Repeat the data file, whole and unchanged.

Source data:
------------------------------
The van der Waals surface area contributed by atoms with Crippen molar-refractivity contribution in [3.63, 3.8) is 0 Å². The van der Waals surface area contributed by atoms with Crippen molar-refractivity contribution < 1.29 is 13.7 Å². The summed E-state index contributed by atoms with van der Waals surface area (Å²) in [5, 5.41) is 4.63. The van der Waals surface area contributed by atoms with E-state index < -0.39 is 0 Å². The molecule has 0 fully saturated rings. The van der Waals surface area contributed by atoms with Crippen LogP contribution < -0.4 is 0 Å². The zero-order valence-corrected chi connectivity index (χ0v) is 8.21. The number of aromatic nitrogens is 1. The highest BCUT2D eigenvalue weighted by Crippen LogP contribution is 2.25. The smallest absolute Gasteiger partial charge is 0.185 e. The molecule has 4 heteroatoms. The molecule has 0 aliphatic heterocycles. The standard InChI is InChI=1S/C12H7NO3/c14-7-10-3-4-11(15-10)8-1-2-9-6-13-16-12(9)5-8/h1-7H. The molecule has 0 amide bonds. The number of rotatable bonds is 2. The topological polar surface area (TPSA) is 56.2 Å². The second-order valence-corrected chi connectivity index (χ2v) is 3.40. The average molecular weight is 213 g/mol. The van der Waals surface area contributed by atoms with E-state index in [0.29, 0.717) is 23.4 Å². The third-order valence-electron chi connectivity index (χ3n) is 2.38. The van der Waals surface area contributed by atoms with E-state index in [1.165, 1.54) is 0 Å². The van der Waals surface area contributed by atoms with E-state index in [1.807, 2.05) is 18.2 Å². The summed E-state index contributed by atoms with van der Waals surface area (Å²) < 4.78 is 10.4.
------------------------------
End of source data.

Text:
The van der Waals surface area contributed by atoms with Crippen molar-refractivity contribution in [3.63, 3.8) is 0 Å². The van der Waals surface area contributed by atoms with Crippen molar-refractivity contribution < 1.29 is 13.7 Å². The summed E-state index contributed by atoms with van der Waals surface area (Å²) in [5, 5.41) is 4.63. The van der Waals surface area contributed by atoms with E-state index < -0.39 is 0 Å². The molecule has 0 fully saturated rings. The van der Waals surface area contributed by atoms with Crippen LogP contribution < -0.4 is 0 Å². The zero-order valence-corrected chi connectivity index (χ0v) is 8.21. The number of aromatic nitrogens is 1. The highest BCUT2D eigenvalue weighted by Crippen LogP contribution is 2.25. The smallest absolute Gasteiger partial charge is 0.185 e. The molecule has 4 heteroatoms. The molecule has 0 aliphatic heterocycles. The standard InChI is InChI=1S/C12H7NO3/c14-7-10-3-4-11(15-10)8-1-2-9-6-13-16-12(9)5-8/h1-7H. The molecule has 0 amide bonds. The number of rotatable bonds is 2. The topological polar surface area (TPSA) is 56.2 Å². The second-order valence-corrected chi connectivity index (χ2v) is 3.40. The average molecular weight is 213 g/mol. The van der Waals surface area contributed by atoms with E-state index in [0.29, 0.717) is 23.4 Å². The third-order valence-electron chi connectivity index (χ3n) is 2.38. The van der Waals surface area contributed by atoms with E-state index in [1.165, 1.54) is 0 Å². The van der Waals surface area contributed by atoms with E-state index in [1.807, 2.05) is 18.2 Å². The summed E-state index contributed by atoms with van der Waals surface area (Å²) < 4.78 is 10.4.